TRPV1 Protects Neurons in Multiple Sclerosis

TRPV1 Protects Neurons in Multiple Sclerosis

Most everyone has bit into a spicy pepper and felt heat permeate their mouth. This feeling comes from activation of TRPV1 receptors.
Red peppers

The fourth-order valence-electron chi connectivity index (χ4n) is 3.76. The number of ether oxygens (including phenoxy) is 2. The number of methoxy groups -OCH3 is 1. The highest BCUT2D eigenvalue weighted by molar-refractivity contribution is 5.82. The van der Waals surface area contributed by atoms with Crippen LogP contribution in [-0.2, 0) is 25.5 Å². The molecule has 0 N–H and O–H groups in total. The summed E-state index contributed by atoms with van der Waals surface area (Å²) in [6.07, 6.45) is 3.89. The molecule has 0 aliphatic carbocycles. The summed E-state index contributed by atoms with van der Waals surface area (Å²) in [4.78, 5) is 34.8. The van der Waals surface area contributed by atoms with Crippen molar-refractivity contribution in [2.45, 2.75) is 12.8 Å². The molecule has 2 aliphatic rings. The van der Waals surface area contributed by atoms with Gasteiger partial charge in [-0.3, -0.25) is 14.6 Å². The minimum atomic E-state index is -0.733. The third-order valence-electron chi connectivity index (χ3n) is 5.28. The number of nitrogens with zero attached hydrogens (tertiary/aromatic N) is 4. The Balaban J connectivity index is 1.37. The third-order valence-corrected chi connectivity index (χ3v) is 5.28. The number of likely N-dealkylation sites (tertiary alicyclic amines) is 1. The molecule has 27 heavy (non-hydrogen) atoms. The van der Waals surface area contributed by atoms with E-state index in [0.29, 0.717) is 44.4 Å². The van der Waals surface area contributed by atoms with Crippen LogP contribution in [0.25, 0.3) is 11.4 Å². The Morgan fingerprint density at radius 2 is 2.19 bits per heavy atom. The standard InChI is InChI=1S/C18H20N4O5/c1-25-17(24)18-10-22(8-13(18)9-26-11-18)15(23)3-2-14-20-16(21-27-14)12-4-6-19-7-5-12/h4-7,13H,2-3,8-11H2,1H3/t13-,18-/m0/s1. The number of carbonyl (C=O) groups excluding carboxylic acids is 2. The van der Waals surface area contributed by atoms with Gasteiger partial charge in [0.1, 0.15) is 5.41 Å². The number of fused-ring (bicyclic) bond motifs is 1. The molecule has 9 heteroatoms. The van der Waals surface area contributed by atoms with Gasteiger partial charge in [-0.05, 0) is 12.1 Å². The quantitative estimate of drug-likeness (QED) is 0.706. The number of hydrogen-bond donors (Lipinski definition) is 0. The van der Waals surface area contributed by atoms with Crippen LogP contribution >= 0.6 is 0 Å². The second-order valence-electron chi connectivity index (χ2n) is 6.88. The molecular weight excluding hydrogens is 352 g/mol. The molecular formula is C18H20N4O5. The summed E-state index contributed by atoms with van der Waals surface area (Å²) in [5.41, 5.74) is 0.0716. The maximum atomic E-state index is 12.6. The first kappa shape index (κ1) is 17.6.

Most everyone has had the experience of biting into a spicy pepper and feeling heat permeate their mouth. This feeling comes from the activation of TRPV (pronounced trip-vee) receptors. These are ion channels that sense stimuli like heat, pressure, light, acidity, herbs, and toxins. TRPV receptors exist on many kinds of cells — from taste buds to neurons. A recent article by a team of Italian scientists in Frontiers in Neurology examined the role of TRPV1 in multiple sclerosis, a neurodegenerative disease for which cannabis extracts are used in many countries. Activating TRPV1, even with potent toxins like resiniferatoxin, reduced the release of inflammatory chemicals by immune cells in the brain, thus reducing harms in a cellular model of multiple sclerosis. The scientists also examined 132 patients with MS, finding that mutations in the TRPV1 receptor were associated with neuroinflammation. Oddly enough, activating TRPV1 is usually associated with pain and inflammation (think pepper spray or a spider bite). It may be that activation of this receptor leads to long-term desensitization, which is why the researchers found a protective effect. Plant cannabinoids like THC, CBD, and CBC (cannabichromene) both activate and desensitize many TRP channels.

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